Industrial GFCIs can be mounted on a wheeled cart and used to protect temporary applications, especially outdoors where electrical equipment is exposed to moisture.
Also consider any application wet or dry where workers come into contact with equipment operating at high voltage, such as welding receptacles.
Long overdue
This is a safety technology that has been long overdue. Now that UL Listed industrial GFCIs are available, the adoption of such protection will grow. Industrial GFCIs are not required by the electrical code, but if the history of residential GFCIs are a model, then the code may be updated to require GFCIs in more industrial applications.
More information is available in a white paper from Littelfuse: http://www.littelfuse.com/~/media/Fi...WhitePaper.pdf
Media Contact: Mark Johnson
Goldstein Group Communications
440-914-4700
mjohnson@ggcomm.com
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Old 11-08-2013, 07:26 AM   #78
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Refridgerater on GFCI circuit?, Continuing debate


GFIC protection is real big in Europe.....

I did a startup a few years ago on a system in Northern Spain....The MCC for our autoclave was rated at 3500A....typical draw out breaker....and it had a GFCI on it....BIG GFCI.....

We had an issue where when we started getting up close to full heating, the GFCI would trip. Nothing like interrupting 600Vac at over 3000 amps.....it's really fun if you have a part in the autoclave that costs half a mil......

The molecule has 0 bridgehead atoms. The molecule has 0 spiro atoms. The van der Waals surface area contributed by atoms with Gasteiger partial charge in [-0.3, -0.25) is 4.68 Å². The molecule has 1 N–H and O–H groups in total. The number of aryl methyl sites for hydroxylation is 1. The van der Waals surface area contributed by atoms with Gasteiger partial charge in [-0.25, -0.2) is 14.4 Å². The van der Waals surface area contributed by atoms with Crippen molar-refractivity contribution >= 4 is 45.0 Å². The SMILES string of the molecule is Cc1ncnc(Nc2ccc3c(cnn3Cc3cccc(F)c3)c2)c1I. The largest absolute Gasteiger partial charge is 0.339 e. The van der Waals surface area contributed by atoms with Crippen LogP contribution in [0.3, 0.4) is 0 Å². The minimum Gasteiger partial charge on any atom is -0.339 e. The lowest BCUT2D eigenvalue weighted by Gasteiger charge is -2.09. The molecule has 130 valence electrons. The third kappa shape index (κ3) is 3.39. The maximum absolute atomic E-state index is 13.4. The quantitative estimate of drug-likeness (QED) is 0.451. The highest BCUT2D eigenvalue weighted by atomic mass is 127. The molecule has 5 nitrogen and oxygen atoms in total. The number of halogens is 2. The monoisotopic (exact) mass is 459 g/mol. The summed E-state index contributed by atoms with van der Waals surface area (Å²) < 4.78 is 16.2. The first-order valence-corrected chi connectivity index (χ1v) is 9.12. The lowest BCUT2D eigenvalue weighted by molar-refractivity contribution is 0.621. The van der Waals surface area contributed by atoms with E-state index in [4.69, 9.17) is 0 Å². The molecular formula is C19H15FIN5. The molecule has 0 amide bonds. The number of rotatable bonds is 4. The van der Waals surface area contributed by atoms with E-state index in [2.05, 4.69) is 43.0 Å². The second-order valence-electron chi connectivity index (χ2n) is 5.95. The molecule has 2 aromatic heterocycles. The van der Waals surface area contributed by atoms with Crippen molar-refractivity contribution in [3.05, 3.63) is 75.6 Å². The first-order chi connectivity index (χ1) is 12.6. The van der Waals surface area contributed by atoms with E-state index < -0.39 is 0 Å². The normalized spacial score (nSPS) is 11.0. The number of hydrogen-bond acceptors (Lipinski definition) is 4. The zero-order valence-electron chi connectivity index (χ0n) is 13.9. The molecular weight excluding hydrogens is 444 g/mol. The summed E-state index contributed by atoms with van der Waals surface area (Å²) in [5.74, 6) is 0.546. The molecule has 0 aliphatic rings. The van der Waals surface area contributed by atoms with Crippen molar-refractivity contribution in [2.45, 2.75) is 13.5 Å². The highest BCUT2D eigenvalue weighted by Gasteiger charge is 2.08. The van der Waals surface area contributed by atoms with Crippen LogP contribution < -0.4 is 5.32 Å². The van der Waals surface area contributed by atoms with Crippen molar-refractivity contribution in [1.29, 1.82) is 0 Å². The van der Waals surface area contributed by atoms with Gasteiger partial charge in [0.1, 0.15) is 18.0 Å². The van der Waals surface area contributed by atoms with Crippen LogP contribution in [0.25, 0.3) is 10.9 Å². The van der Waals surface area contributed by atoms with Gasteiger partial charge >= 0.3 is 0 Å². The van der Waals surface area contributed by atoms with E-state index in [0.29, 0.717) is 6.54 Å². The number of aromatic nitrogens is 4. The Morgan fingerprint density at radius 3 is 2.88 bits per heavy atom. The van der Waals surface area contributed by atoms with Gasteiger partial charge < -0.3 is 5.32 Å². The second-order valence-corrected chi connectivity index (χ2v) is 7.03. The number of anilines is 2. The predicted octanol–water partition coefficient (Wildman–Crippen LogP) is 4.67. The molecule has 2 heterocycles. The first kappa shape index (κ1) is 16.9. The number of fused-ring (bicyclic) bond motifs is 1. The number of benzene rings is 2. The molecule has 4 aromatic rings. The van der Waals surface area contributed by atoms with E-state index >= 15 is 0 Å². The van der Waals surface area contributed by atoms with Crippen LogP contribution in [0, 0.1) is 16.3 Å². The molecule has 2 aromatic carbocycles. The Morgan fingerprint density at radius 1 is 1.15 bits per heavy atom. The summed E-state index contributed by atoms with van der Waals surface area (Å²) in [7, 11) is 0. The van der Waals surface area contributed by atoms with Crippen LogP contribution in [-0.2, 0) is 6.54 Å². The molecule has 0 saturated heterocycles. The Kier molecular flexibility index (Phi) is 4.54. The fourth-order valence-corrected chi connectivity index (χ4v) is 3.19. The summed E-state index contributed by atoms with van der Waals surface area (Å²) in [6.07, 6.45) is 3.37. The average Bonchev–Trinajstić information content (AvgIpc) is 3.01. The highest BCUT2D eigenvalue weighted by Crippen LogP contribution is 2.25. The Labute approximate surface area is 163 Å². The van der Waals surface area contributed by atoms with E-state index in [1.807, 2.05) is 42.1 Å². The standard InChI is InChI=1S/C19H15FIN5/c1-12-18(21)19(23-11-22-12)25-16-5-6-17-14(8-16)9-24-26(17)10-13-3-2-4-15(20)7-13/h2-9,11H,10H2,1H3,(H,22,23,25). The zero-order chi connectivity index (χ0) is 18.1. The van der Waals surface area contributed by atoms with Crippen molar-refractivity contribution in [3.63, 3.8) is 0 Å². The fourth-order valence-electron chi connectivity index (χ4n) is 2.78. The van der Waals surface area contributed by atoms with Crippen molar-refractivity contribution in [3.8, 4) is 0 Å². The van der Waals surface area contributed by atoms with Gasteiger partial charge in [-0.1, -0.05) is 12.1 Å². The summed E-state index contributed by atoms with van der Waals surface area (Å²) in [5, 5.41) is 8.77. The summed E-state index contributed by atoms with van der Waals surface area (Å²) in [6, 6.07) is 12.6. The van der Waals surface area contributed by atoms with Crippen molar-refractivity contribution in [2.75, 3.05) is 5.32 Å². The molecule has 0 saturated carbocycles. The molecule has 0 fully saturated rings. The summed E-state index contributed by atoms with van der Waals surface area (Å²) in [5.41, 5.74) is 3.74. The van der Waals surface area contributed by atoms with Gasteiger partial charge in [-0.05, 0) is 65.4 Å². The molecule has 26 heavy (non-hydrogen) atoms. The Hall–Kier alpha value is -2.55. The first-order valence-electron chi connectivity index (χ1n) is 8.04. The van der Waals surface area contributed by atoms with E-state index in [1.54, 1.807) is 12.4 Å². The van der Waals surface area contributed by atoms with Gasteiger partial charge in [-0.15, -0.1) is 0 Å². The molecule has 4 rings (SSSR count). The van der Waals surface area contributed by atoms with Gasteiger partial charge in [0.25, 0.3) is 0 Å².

This had been installed by a local contractor.....I was frustrated with the constant trips so I asked to look at it....I actually looked at the manual....and it described how the incoming power was supposed to be routed through the donut...so I pulled off the panel where the power came in....and there you have a bundle of about 30 500NM cables right next to the side of this bundle.....and it says right there in the manual that the wires should be centered in that donut....wish I had a pic....that donut was about 2' in diameter....

It took 3 guys and a lot of grunting and pulling and pushing....but they got it centered....

Worked a whole lot better after that.

With that said.....I see potential issues with trying to GFCI some of the industrial equipment. I can see doing it for the common user accessed outlets....say all the outlets in a control room that are NOT part of a production system...

But when you have a piece of production equipment running where the cost of the material is more than the equipment.....well....I don't see GFCI's being very popular if you get unwanted trips.

In that environment...I'm thinking that maybe alarms letting you know of a potential problem might be a better idea....if your smart about it....do active live monitoring to a SCADA system so maint can see trends and see a problem coming before it actually becomes a problem. I'm willing to bet that about half the ground fault problems start gradual....and the other half are sudden....